‘In the Presence of the Eucharist’: The Blessed Sacrament on a California Ranch

Catholic artist and family dwelled with the Eucharistic Jesus for three days — and are forever changed.

A California greenhouse has been converted to a place of prayer; during Easter week, Jesus dwelled here.
A California greenhouse has been converted to a place of prayer; during Easter week, Jesus dwelled here. (photo: Courtesy of Leanne Bowen)

On Easter Monday, Jesus came to Leanne and Matt Bowen’s home — and he stayed a few days.

“For three days, I lived right next to the Eucharist. I could feel His presence so strongly,” Leanne wrote on Instagram

She spoke with the Register about their latest project: creating a chapel on Matt’s family’s California ranch property in the Diocese of Fresno. They are reconstructing walls and ceilings — a labor of love for Jesus. A proper floor — and pews — are needed, too.

Right now, seven or eight people can fit inside to pray. But Easter week, 20 people were inside the converted greenhouse — with more outside — during that special Mass, which was celebrated thanks to a priest friend, Father Daniel Eusterman from the Archdiocese of Denver, a traveling tabernacle — complete with a tabernacle light — and altar.

And those days with Jesus were such a blessing, gathering clergy, seminarians and neighbors all around the Eucharistic Lord.

“It was like Easter came to our house,” Leanne told the Register.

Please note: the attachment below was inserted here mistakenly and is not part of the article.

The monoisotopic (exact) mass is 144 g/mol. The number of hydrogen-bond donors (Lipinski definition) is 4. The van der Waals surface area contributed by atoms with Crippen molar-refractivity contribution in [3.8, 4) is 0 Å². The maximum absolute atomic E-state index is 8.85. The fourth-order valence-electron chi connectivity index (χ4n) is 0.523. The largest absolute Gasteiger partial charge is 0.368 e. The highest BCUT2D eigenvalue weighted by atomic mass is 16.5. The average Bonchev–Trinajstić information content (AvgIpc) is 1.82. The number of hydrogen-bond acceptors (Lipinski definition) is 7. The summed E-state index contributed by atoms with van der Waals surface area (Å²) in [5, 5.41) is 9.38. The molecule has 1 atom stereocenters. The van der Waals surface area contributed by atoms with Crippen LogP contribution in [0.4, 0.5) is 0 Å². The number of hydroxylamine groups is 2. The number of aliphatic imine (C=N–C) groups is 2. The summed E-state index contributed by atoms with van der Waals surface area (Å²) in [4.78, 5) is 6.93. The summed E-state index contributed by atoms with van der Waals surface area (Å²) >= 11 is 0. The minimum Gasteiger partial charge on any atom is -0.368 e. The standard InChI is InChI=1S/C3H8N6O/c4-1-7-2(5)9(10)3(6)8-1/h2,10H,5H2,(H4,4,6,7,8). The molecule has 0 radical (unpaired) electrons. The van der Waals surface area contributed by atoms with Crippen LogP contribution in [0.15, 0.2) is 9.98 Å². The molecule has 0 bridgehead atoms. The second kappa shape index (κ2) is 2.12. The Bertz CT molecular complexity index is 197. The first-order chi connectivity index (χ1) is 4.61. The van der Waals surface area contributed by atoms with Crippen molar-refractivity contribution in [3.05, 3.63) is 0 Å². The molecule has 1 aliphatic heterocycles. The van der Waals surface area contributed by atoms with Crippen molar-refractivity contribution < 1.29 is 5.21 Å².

Bowen chapel adoration 2
L TO R: The tabernacle light signifies the presence of Christ, and Father Daniel Eusterman celebrates Mass in the chapel.

“The feeling of his presence was palpable,” Leanne explained. “I could feel his peace throughout the entire house. I would wake up knowing he desired closeness with us. We would go out in the dark to say goodnight, and the tabernacle light illuminated the whole space. He transformed us. I found myself waking up early to pray and weaving times of prayer in all day. Even after they removed the tabernacle and Our Lord, you could sense that Jesus had been there and transformed the space.” 

During that Mass, she had to leave to attend to her daughter — but Jesus still came to her. “The priest had come to the edge of the chapel area and sent a seminarian in to get me so that I could receive the Eucharist,” she reflected on social media. “I wept and wept. Oh Lord, how unworthy I am to receive you under my roof. But how healing it is to be with You.”